Norwegian telecom company Telenor has been reported to Sweden's Data Protection Authority after it erroneously collected the personal data of between 120,000 and 140,000 Swedish customers without permission, the Swedish daily Dagens Nyheter reported.
Telenor's Swedish subcontractor Identitrade AB turned out to have access to information held by the Swedish Tax Agency when customers logged to their Tax Agency account via Telenor's site using digital ID. The information the company gained access to included where users live and how much they earn.
According to Swedish Tax Agency head of security Pär Rylander, the process used in accessing personal data was not permitted.
"It's not allowed to do this stuff and you're not really expected to do it. It's an unchecked secondary login. As a citizen, you give a private actor access to information about you," Pär Rylander explained.
Having discovered the slip-up, the Swedish Tax Agency immediately blocked the secondary log-in process. By then, however, around 140,000 people in the Scandinavian nation of 10 million were already affected. Telenor's own estimate put the number of victims somewhat lower, at 120,000.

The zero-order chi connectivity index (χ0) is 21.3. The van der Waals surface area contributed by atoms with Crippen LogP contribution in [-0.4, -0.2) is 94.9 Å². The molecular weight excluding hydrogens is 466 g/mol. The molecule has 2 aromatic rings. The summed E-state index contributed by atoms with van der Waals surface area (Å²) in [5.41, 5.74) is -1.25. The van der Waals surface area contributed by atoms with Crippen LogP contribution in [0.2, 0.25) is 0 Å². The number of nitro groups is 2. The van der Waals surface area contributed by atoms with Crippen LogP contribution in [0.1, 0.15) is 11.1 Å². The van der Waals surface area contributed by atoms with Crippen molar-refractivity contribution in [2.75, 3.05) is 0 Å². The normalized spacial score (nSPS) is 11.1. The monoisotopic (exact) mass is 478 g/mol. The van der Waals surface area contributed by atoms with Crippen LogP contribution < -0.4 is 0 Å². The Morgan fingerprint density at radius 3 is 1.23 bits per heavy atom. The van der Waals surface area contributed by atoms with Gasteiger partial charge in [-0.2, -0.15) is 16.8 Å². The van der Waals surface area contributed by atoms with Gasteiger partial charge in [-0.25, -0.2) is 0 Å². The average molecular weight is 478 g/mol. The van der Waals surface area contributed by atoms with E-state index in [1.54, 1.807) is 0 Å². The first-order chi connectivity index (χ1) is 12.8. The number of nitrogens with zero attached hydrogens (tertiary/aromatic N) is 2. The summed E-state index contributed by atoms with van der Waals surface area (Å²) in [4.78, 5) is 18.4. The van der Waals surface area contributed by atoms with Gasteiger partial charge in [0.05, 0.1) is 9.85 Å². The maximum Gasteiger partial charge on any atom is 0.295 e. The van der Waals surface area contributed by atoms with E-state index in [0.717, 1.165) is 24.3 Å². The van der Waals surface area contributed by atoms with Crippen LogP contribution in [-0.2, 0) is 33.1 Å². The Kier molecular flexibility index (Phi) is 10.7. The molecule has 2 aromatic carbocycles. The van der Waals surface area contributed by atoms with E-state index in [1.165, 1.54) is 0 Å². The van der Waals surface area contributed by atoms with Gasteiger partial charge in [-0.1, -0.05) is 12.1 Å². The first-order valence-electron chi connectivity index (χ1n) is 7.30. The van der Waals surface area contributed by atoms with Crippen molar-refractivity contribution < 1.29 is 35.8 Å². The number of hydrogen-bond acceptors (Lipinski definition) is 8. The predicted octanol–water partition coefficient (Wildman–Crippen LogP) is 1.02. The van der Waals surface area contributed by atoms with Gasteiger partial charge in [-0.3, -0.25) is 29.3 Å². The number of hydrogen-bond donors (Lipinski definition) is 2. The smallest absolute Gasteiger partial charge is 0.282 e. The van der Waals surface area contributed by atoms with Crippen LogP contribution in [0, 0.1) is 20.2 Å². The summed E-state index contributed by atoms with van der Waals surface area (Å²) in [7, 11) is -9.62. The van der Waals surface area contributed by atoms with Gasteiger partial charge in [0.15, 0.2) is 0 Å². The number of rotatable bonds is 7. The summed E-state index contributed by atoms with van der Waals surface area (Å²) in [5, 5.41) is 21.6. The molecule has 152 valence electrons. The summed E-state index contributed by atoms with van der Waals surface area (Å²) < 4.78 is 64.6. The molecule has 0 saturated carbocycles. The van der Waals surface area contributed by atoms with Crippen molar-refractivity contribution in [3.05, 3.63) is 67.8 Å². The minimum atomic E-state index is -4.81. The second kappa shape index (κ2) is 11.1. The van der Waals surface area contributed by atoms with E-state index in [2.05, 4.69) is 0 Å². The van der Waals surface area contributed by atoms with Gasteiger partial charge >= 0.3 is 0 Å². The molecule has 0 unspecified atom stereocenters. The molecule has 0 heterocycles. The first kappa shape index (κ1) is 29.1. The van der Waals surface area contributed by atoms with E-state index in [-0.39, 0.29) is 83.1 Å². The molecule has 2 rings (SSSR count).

Rylander said an investigation was ongoing, stressing that the incident could be a sign that companies other than Telenor have used this service.
Identitrade CEO Philip Hallenborg admitted using the data from the Tax Agency.
"We have a service that utilizes the Swedish Tax Agency's website in a way they do not like," he said.
Telenor communications manager Aron Samuelsson confirmed the incident, admitting that his company had used the secondary log-in system to verify customers in their online payment system, but erroneously took in more information than necessary. At the same time, he insisted that the personal data hasn't been spread to other parties.
Telenor ASA is a Norwegian multinational telecommunications company headquartered in Fornebu, Bærum, close to Oslo. With about 35,000 employees, it is one of the world's largest telecom companies with worldwide operations focusing on Scandinavia, Eastern Europe and Asia. It is the third-largest company listed on the Oslo stock exchange after DNB and Equinor (formerly known as Statoil).
Telenor started off in 1855 as a state-operated monopoly provider of telegraph services and the Norwegian state remains the majority shareholder.